Friday, April 15, 2011

Phosphorus in Wisconsin

I was reading a post at the Sierra Clubs Great Lakes Program blog and found the reference to this article about Wisconsin potentially allowing increased phosphorous releases into state waters pretty interesting.  I'll briefly explain the political issues (as far as I can understand them) before getting into the science but you should definitely read the article for yourself.

For those following the Wisconsin budget situation, it is common knowledge that Wisconsin Gov. Scott Walker is heavily backed by the Koch brothers, the libertarian billionaires known for their philanthropy and support of the tea party "movement".  The brothers own most of Koch industries which encompasses Georgia Pacific lumber which has paper mills in Wisconsin.  Phosphorus is one of the by products produced by these plants, the phosphorus is usually disposed of by discharging into   nearby waterbodies.  Essentially, Scott Walker and his colleagues have been working to delay legislation that would limit phosphorus emissions, presumably with the goal of getting rid of this legislation all together.  Many questions have arisen about Walkers motives because the Koch brothers back Walker and have a lot to gain if Walker is successful in delaying this legislation (read the article for more detail).        

So why should we care if more phosphorus is added to the environment?

Primary production is the conversion of the suns energy to organic material, usually by photosynthesis.  In addition to sunlight, phosphorus and nitrogen are needed for primary production.  In freshwater environments phosphorus is a limiting element.  This means that regardless of the amount of nitrogen in the environment if there is not enough phosphorous primary production will be limited.  In aquatic systems primary productivity can be viewed as algal and aquatic plant growth.  The more phosphorous in the system the more plant growth we should see.  Many freshwater systems have extra phosphorous added to them from outside sources (like paper plants), which increases primary productivity, this is known as eutrophication.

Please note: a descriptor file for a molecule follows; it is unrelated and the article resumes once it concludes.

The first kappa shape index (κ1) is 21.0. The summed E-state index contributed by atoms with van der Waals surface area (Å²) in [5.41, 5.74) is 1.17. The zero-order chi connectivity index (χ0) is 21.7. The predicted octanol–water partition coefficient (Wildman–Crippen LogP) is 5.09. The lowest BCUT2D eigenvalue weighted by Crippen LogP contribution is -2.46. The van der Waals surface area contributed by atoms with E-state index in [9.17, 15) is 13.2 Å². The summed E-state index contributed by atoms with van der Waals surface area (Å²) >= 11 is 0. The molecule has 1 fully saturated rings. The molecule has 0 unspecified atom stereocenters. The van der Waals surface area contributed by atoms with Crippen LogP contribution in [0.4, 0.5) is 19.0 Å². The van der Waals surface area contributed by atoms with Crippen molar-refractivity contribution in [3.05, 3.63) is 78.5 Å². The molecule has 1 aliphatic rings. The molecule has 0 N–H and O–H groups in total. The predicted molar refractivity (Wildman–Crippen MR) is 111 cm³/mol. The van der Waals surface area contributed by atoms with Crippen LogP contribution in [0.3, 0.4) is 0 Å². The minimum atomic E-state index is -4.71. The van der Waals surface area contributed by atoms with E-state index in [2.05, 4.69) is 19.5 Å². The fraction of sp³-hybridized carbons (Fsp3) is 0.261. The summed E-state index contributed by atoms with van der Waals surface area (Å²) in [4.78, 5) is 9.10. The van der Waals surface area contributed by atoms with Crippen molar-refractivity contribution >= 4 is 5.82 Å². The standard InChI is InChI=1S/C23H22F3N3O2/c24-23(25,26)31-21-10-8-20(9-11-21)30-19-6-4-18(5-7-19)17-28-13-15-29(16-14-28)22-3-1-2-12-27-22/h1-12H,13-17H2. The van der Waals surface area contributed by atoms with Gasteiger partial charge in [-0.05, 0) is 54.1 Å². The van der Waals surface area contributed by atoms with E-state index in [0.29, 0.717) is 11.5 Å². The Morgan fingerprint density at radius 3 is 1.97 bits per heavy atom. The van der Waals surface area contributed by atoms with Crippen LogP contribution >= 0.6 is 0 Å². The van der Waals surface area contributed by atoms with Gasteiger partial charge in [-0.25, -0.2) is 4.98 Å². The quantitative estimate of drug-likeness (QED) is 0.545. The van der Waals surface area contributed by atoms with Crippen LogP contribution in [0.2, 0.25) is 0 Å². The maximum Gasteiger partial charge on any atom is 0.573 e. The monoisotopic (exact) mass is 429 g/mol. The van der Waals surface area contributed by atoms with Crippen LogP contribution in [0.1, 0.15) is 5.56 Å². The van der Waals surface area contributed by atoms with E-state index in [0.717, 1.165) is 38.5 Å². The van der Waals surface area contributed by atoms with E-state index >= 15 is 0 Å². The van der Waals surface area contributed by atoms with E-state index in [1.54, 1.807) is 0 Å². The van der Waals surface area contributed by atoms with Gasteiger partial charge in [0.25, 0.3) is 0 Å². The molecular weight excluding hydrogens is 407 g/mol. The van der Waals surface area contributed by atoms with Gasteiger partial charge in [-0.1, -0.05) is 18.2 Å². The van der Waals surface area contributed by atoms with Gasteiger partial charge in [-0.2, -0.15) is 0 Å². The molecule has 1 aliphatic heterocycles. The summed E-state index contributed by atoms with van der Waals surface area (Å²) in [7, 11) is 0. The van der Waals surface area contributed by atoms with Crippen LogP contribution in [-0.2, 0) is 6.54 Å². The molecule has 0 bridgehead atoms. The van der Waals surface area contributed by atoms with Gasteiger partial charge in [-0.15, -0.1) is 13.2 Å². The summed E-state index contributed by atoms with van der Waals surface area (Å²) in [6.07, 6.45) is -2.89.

That's good right?  We want more primary productivity don't we?  Zooplankton eat algae and fish eat zooplakton.  If there is more algae we get more zooplankton and more fish...Right?  This is somewhat true (see Onondaga Lake and Lake Erie), eutrophic lakes (whether it's natural or artificial eutrophication) seem to support a lot life.

But there are plenty of negatives.

Increased primary production can lead to visible algal and vegetation mats in the water that can emit odors and are just plain unsightly and can be a nuisance to boaters, swimmers, fishermen and other recreational users. 
From a fisheries perspective eutrophication can lead to fish kills.  At night algal respiration can use up  dissolved oxygen in the water, which decreases the amount that can be used by fish, and other organisms.  Also, oxygen is used by microbes that break down dead algae and plants on the bottom of rivers and lakes, this can cause reduced oxygen in locations.

It's pretty clear that eutrophication can have some devastating effects on the environment, and that eutrophication can be caused by increased phosphorus input.  While many restrictions have been put on what can be dumped into waterways, it seems like we are constantly on the brink of these regulations being relaxed because it's "good for business".  In the current political climate I am sure industry will lobby hard for relaxed environmental regulations in the name of progress, and if they don't get there way I would be willing to guess that layoffs will follow (gotta keep those profits up).  It comes down to one simple question; Should private industries be able to pollute/destroy public resources so they can maintain higher profits?

I hope the answer is a resounding no. 

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